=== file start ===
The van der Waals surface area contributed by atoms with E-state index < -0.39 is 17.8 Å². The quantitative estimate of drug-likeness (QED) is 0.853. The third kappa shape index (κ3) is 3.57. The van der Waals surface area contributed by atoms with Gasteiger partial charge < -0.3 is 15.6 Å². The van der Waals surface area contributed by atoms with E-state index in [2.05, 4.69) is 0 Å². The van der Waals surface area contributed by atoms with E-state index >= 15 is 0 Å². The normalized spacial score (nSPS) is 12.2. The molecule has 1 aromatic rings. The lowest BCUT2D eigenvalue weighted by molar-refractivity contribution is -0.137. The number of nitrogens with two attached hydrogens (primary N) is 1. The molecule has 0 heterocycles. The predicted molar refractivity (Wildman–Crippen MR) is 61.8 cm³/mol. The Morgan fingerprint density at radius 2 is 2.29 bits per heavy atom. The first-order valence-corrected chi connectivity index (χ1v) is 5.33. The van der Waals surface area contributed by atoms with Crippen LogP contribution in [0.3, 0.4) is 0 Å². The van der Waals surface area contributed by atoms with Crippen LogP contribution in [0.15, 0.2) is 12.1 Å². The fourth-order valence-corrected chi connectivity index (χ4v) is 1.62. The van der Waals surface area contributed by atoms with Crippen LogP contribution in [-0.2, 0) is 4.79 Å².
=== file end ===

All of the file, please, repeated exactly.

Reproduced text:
The van der Waals surface area contributed by atoms with E-state index < -0.39 is 17.8 Å². The quantitative estimate of drug-likeness (QED) is 0.853. The third kappa shape index (κ3) is 3.57. The van der Waals surface area contributed by atoms with Gasteiger partial charge < -0.3 is 15.6 Å². The van der Waals surface area contributed by atoms with E-state index in [2.05, 4.69) is 0 Å². The van der Waals surface area contributed by atoms with E-state index >= 15 is 0 Å². The normalized spacial score (nSPS) is 12.2. The molecule has 1 aromatic rings. The lowest BCUT2D eigenvalue weighted by molar-refractivity contribution is -0.137. The number of nitrogens with two attached hydrogens (primary N) is 1. The molecule has 0 heterocycles. The predicted molar refractivity (Wildman–Crippen MR) is 61.8 cm³/mol. The Morgan fingerprint density at radius 2 is 2.29 bits per heavy atom. The first-order valence-corrected chi connectivity index (χ1v) is 5.33. The van der Waals surface area contributed by atoms with Crippen LogP contribution in [0.3, 0.4) is 0 Å². The van der Waals surface area contributed by atoms with Crippen LogP contribution in [0.15, 0.2) is 12.1 Å². The fourth-order valence-corrected chi connectivity index (χ4v) is 1.62. The van der Waals surface area contributed by atoms with Crippen LogP contribution in [-0.2, 0) is 4.79 Å².